Mega torn between inner circle and party
Party priorities are losing out to palace interests – as reflected in minister Rini’s rising star despite Sukhoi-gate.
These days, oil baron Arifin Panigoro rarely attends the central executive board meetings of the Indonesian Democratic Party – Struggle (PDI-P).
He and other PDI-P stalwarts prefer to stay on the sidelines and watch their party wiggle through an enormous tangle of Mission Impossibles – brought on, ironically, by its chairman Megawati Sukarnoputri.
Much to the chagrin of Mr Arifin and others, who played a key role in clinching the presidency for Ms Megawati two years ago, party priorities are fast giving way to palace interests.
At least two issues have tested the relationship in recent months.
The most conspicuous one is the Sukhoi-gate scandal and Trade and Industry Minister Rini Soewandi’s role in it.
Ms Rini’s links with the President and her influential husband Taufik Kiemas have given her access to the palace inner circle with a crucial say in mapping out a political strategy for Ms Megawati’s re-election next year.
Her comments and track record in recent months have been coloured by attempts to get close to vested interest groups linked to the Indonesian leader, especially now with fund-raising for the polls under way.
Clearly under the influence of powerful business lobbyists, she appears to push for populist policies such as raising non-tariff barriers on imports of goods such as sugar, rice, used clothes, textile and steel products.
Her involvement in barter deals, to finance Jakarta’s controversial purchase of Sukhoi jet fighters and helicopters from Russia, is another example of her trying to win over the palace.
The ‘Sukhoi-gate’ saga was fodder for her enemies to attack her openly. It is an open secret that several PDI-P cadres and Cabinet ministers are upset with Ms Rini for ‘hiding under the cover of her godmother’ Megawati. At a hush-hush meeting late on Tuesday night, senior PDI-P legislators ganged up against her by calling for her dismissal. But the call fell on deaf ears. Ms Megawati would never let a trusted aide go, especially someone she has appointed to oversee the project.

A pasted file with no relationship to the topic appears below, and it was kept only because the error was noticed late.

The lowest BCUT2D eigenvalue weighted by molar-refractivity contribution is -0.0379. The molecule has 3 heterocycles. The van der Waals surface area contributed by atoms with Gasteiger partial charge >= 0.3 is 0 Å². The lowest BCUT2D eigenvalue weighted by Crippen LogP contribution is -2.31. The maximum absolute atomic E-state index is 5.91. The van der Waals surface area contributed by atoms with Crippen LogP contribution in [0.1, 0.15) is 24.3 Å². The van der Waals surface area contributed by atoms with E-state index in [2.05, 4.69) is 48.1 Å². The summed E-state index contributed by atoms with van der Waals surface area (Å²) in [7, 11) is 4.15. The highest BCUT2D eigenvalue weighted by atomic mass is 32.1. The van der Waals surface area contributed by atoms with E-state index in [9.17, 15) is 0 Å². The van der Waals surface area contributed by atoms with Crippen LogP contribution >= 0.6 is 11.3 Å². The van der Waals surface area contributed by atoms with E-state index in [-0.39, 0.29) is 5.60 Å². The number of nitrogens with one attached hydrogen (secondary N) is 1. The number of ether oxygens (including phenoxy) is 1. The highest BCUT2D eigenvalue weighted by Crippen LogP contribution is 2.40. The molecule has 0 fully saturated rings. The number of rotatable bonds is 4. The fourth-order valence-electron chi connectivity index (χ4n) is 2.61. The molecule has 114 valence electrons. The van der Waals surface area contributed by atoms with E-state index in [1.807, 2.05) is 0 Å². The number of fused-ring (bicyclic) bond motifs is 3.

A palace insider said: ‘Ibu Mega never allows party bickering to influence her when it comes to Cabinet matters. She is strong enough to overcome any opposition to Rini or any other minister.
‘The President believes that without her name, the PDI-P is nothing. Party members owe her a living – not the other way around.’
Such thinking has coloured Ms Megawati’s responses in the past when faced with pressure from senior PDI-P members to replace a minister or politician.
For example, she has stood firm in the face of attempts to oust Attorney-General Mohamed Rahman and other members ofher Cabinet.
But she seemed less than successful in protecting another loyalist, retired Major-General Theo Syafei.
Media reports said the PDI-P legislator was forced to resign from the party this week after it became clear that he had engineered the appointment of a Golkar candidate, Mr Suwarna Abdul Fatah, to the East Kalimantan governorship – with the President’s blessings.
He had done so in return, reportedly, for a donation of six billion rupiah (S$1.2 million) to the palace coffers.
Senior PDI-P executives backed one of their own, Mr Imam Mundjiat, for the post.
PDI-P’s parliamentary faction leader Roy Janis said: ‘This is another example of a politician using the party’s name for his own interests.’
But the retired Major-General Theo’s position is no different from Ms Rini’s.
They were believed to be acting with the President’s consent.
What does all this mean for Ms Megawati and the PDI-P?
The next few months could see even greater friction between the President and loyalists in the palace inner circle and the PDI-P central executive board represented by the likes of Mr Arifin.
But come elections, it means very little because at the tactical level, the PDI-P will continue to depend on Ms Megawati’s allure and name for grassroots support.